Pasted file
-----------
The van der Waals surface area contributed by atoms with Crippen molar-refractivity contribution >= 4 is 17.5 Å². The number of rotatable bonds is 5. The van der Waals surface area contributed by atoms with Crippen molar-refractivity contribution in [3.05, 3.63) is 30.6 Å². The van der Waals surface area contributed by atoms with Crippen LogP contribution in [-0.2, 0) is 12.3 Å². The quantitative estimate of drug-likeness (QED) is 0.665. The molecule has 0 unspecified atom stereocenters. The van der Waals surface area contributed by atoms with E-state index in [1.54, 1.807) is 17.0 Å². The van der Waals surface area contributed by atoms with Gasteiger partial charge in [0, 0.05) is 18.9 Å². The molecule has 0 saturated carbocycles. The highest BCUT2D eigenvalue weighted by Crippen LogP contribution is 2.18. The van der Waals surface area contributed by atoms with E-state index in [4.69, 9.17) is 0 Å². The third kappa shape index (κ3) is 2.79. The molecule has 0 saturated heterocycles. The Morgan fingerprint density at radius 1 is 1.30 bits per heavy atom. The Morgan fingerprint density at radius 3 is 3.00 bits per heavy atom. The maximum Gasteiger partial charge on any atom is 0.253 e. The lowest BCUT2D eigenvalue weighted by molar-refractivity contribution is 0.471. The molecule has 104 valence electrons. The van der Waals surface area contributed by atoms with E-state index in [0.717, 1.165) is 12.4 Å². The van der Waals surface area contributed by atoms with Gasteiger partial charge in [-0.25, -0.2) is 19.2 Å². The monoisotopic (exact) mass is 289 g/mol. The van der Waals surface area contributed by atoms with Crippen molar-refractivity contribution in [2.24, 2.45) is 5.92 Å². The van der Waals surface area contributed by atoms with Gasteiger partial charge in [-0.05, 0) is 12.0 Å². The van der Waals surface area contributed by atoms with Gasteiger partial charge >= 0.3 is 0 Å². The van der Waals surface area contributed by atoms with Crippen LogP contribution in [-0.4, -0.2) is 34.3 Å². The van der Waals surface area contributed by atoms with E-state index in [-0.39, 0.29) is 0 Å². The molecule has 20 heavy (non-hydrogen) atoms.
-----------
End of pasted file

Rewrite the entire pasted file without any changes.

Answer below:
The van der Waals surface area contributed by atoms with Crippen molar-refractivity contribution >= 4 is 17.5 Å². The number of rotatable bonds is 5. The van der Waals surface area contributed by atoms with Crippen molar-refractivity contribution in [3.05, 3.63) is 30.6 Å². The van der Waals surface area contributed by atoms with Crippen LogP contribution in [-0.2, 0) is 12.3 Å². The quantitative estimate of drug-likeness (QED) is 0.665. The molecule has 0 unspecified atom stereocenters. The van der Waals surface area contributed by atoms with E-state index in [1.54, 1.807) is 17.0 Å². The van der Waals surface area contributed by atoms with Gasteiger partial charge in [0, 0.05) is 18.9 Å². The molecule has 0 saturated carbocycles. The highest BCUT2D eigenvalue weighted by Crippen LogP contribution is 2.18. The van der Waals surface area contributed by atoms with E-state index in [4.69, 9.17) is 0 Å². The third kappa shape index (κ3) is 2.79. The molecule has 0 saturated heterocycles. The Morgan fingerprint density at radius 1 is 1.30 bits per heavy atom. The Morgan fingerprint density at radius 3 is 3.00 bits per heavy atom. The maximum Gasteiger partial charge on any atom is 0.253 e. The lowest BCUT2D eigenvalue weighted by molar-refractivity contribution is 0.471. The molecule has 104 valence electrons. The van der Waals surface area contributed by atoms with E-state index in [0.717, 1.165) is 12.4 Å². The van der Waals surface area contributed by atoms with Gasteiger partial charge in [-0.25, -0.2) is 19.2 Å². The monoisotopic (exact) mass is 289 g/mol. The van der Waals surface area contributed by atoms with Crippen molar-refractivity contribution in [2.24, 2.45) is 5.92 Å². The van der Waals surface area contributed by atoms with Gasteiger partial charge in [-0.05, 0) is 12.0 Å². The van der Waals surface area contributed by atoms with Gasteiger partial charge >= 0.3 is 0 Å². The van der Waals surface area contributed by atoms with Crippen LogP contribution in [-0.4, -0.2) is 34.3 Å². The van der Waals surface area contributed by atoms with E-state index in [-0.39, 0.29) is 0 Å². The molecule has 20 heavy (non-hydrogen) atoms.